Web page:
Banks may take a generation to get sustainability right

Royal Bank of Scotland's chief sustainability officer Andrew Cave has said it may take an entire generation in banking to overhaul the culture within the industry to make it fit for purpose with regards to sustainability.

During a recent webinar, Cave said that RBS and the banking sector in general was still suffering fallout from the credit crunch bailout and public distrust.

“We’ve been questioned on pretty every level in terms of what sustainability is, be that the financial sustainability, the basics of business model and then also the broader questions around culture ethnics and conduct,” he said.

The behavioural aspects of sustainability presented the biggest challenge, Cave added. “On a narrow measure of more traditional sustainability issues around environmental performance, we’ve made good progress … but we are under no illusions, we’ve got a long road ahead of us.

“It may take a generation in banking to overhaul the existing cultures and to make sure we get the culture doing the right things every day.”

RBS is currently undertaking a comprehensive programme of work to overhaul its culture, but Cave said it was very much work in progress. “We are a couple of years in to a major rebuild,” he revealed. The bank has previously told edie that sustainability is crucial to rebuilding consumer trust and repairing the bank’s reputation.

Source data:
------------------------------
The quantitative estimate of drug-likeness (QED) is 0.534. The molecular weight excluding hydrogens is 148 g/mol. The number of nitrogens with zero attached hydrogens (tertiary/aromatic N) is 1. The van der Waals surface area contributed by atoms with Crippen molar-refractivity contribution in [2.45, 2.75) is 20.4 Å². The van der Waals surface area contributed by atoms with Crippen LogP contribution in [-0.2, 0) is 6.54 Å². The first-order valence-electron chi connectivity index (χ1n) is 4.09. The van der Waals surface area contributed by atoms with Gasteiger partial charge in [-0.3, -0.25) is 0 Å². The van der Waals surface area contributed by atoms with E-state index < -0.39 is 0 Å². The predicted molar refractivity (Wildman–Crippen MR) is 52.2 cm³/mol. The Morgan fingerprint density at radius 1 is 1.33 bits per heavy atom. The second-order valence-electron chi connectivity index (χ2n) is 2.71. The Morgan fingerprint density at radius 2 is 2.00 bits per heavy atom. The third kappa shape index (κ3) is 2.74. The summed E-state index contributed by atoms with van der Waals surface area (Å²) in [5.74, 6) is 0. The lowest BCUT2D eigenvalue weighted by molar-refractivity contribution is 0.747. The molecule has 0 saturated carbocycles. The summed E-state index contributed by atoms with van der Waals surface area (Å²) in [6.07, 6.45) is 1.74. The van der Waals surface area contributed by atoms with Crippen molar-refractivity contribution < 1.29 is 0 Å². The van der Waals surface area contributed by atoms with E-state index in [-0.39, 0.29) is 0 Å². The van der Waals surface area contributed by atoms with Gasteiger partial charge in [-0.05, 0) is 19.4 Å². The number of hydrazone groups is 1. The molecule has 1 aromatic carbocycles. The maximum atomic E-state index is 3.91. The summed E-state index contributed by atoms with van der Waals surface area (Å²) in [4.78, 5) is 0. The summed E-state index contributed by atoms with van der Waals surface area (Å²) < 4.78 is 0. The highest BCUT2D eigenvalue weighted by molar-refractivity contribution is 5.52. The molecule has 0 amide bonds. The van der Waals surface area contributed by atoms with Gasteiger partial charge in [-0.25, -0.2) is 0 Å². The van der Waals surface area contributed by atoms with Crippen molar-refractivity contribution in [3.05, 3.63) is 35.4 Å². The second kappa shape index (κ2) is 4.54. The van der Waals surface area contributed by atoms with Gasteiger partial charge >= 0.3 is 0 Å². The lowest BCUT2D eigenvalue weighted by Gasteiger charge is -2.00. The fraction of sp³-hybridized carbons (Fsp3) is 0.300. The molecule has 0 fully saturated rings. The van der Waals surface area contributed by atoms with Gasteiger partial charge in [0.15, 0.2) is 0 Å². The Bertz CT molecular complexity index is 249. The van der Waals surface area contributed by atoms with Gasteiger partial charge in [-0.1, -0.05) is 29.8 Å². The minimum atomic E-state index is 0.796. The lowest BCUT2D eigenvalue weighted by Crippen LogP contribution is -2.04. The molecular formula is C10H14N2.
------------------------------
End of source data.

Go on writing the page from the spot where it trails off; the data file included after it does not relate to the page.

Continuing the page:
However, according to Cave, the business model of banking – certainly within the UK – presents difficulties as it is based around offering free services to a huge number of customers in the form of current accounts.

“Of course it can’t be free, there is always cost in the system and a model like that creates a range of challenges. When you have a whole sector where you have a difficult business model it drives a whole raft of sustainability challenges,” he maintained.

Given the banking sector’s environmental impacts are somewhat less tangible than other industries, engaging employees on sustainability issues can be tricky, but Cave said certain approaches carried visibility.

“Over the last couple of years there’s been a clear move away from printed statements to online statements and online banking generally, so our overall footprint is probably heading in the right direction,” he noted, arguing that the more important area was assessing impacts of customer businesses.

“At the big business end we have an environmental social ethical advisory team who have a number of different policies setting out our expectations of a range of different high impact sectors and we apply those policies to screen deals.

“We also have a green banking team who are fronting up our efforts to bank more green and low carbon businesses across the UK and beyond.”

Maxine Perella

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